The next month, the Roman Catholic Diocese of Orange, Calif., teamed with the Rev. Rick Warren’s Southern Baptist Saddleback Church and the Orange chapter of the National Alliance for the Mentally Ill to host a daylong gathering designed in part to equip church leaders to provide effective and compassionate care to people facing the challenges of mental illness.
And on April 25, Agape Counseling invited pastoral and lay leaders to All Nations Church in Henrietta for a Faith Communities Mental Health Conference, a one-day gathering designed to provide education and tools to help churches understand mental-health issues and respond with compassion.
The church must take the lead in dealing with mental health and mental illness, Rev. Warren told the 3,200 people gathered at the Lake Forest, Calif., church for the March 28 “Gathering on Mental Health and the Church,” which was recorded and is available online. In many cases, a family’s first telephone call when faced with a mental-illness-related crisis is to its church, he noted.
“People want to talk to their church, they want to talk to their pastor, because the church is supposed to be a place of hope, and you’re not going to get hope in a lot of other places,” he said.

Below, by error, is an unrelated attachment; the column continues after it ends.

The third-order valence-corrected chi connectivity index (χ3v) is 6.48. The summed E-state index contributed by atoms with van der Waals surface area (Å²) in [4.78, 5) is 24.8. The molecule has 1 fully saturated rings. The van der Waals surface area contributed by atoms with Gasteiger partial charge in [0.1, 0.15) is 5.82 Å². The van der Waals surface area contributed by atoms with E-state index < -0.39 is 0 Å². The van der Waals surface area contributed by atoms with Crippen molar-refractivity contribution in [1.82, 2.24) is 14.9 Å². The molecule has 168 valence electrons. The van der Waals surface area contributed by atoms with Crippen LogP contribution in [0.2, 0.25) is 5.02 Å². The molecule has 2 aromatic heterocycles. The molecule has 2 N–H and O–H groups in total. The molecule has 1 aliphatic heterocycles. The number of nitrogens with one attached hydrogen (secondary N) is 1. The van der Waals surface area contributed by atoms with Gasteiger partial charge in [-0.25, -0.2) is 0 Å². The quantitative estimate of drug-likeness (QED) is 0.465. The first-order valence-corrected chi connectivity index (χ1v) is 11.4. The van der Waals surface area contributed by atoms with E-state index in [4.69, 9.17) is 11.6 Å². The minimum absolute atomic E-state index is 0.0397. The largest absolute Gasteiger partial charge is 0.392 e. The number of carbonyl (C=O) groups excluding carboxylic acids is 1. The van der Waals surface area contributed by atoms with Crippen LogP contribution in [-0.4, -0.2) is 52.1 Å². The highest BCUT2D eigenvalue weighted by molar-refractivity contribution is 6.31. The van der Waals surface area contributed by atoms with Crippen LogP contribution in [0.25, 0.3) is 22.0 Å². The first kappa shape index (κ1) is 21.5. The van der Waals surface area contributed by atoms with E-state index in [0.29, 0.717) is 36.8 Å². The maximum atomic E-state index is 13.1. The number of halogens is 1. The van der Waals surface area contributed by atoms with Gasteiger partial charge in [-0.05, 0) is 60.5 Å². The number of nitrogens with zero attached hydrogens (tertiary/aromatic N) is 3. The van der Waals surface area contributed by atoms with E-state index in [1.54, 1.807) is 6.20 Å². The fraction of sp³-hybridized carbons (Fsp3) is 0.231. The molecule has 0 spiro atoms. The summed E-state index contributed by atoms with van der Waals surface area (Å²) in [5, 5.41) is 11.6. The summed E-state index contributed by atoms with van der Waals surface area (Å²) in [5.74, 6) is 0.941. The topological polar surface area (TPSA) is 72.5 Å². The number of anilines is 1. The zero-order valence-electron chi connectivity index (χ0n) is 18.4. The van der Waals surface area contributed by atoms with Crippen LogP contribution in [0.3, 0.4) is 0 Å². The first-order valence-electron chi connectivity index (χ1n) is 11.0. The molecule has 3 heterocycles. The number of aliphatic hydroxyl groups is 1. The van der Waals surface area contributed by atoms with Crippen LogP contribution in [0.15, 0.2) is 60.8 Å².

Indeed, Christians are called to be instruments of hope and witnesses of God’s love and mercy, New York’s bishops wrote in their February pastoral statement.
“We have no better example of how to respond to those with mental illness than that of Jesus Christ. Time and again throughout the New Testament, we encounter our Lord’s mercy towards this population. The curing of this affliction in men, women and children was a central part of Jesus’ healing ministry,” they wrote.
Quite a few people are in need of such healing, noted Gretchen DiFante, executive director of Agape Counseling, which is a not-for-profit and nondenominational Christian counseling agency. DiFante, chairwoman of the April 25 conference in Henrietta, said that according to statistics from the National Alliance of Mental Illness, one in four adults — or approximately 61.5 million people — will experience some sort of mental illness in a given year.